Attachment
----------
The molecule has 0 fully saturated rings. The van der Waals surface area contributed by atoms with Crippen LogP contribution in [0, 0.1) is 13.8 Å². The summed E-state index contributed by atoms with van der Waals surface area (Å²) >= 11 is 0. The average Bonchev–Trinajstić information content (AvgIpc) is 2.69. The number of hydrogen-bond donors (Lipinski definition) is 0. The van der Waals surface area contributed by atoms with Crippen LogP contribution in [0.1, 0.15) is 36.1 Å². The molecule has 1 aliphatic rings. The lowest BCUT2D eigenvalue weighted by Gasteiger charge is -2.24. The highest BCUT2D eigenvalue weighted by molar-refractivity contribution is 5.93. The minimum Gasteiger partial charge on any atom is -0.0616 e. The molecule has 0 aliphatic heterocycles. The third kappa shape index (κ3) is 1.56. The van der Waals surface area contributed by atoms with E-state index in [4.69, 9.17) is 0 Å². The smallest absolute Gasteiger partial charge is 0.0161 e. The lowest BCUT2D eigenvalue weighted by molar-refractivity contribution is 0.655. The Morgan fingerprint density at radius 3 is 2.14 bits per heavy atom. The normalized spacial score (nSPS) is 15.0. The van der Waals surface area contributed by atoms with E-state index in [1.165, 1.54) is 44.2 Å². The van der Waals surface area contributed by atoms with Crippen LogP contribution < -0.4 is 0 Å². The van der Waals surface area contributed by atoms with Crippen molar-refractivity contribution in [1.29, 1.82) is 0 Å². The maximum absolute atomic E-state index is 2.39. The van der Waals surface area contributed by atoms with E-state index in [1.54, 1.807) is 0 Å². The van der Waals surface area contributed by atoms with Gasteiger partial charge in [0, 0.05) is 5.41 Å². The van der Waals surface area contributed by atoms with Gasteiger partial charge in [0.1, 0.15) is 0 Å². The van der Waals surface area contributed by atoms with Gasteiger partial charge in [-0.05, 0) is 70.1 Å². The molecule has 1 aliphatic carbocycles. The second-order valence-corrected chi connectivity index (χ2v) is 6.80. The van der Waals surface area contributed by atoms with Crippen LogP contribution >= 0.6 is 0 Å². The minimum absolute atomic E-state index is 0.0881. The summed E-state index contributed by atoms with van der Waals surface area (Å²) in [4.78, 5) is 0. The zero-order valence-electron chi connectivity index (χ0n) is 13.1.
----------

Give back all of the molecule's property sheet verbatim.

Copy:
The molecule has 0 fully saturated rings. The van der Waals surface area contributed by atoms with Crippen LogP contribution in [0, 0.1) is 13.8 Å². The summed E-state index contributed by atoms with van der Waals surface area (Å²) >= 11 is 0. The average Bonchev–Trinajstić information content (AvgIpc) is 2.69. The number of hydrogen-bond donors (Lipinski definition) is 0. The van der Waals surface area contributed by atoms with Crippen LogP contribution in [0.1, 0.15) is 36.1 Å². The molecule has 1 aliphatic rings. The lowest BCUT2D eigenvalue weighted by Gasteiger charge is -2.24. The highest BCUT2D eigenvalue weighted by molar-refractivity contribution is 5.93. The minimum Gasteiger partial charge on any atom is -0.0616 e. The molecule has 0 aliphatic heterocycles. The third kappa shape index (κ3) is 1.56. The van der Waals surface area contributed by atoms with E-state index in [4.69, 9.17) is 0 Å². The smallest absolute Gasteiger partial charge is 0.0161 e. The lowest BCUT2D eigenvalue weighted by molar-refractivity contribution is 0.655. The Morgan fingerprint density at radius 3 is 2.14 bits per heavy atom. The normalized spacial score (nSPS) is 15.0. The van der Waals surface area contributed by atoms with E-state index in [1.165, 1.54) is 44.2 Å². The van der Waals surface area contributed by atoms with Crippen LogP contribution < -0.4 is 0 Å². The van der Waals surface area contributed by atoms with Crippen molar-refractivity contribution in [1.29, 1.82) is 0 Å². The maximum absolute atomic E-state index is 2.39. The van der Waals surface area contributed by atoms with E-state index in [1.54, 1.807) is 0 Å². The van der Waals surface area contributed by atoms with Gasteiger partial charge in [0, 0.05) is 5.41 Å². The van der Waals surface area contributed by atoms with Gasteiger partial charge in [0.1, 0.15) is 0 Å². The van der Waals surface area contributed by atoms with Gasteiger partial charge in [-0.05, 0) is 70.1 Å². The molecule has 1 aliphatic carbocycles. The second-order valence-corrected chi connectivity index (χ2v) is 6.80. The van der Waals surface area contributed by atoms with Crippen LogP contribution >= 0.6 is 0 Å². The minimum absolute atomic E-state index is 0.0881. The summed E-state index contributed by atoms with van der Waals surface area (Å²) in [4.78, 5) is 0. The zero-order valence-electron chi connectivity index (χ0n) is 13.1.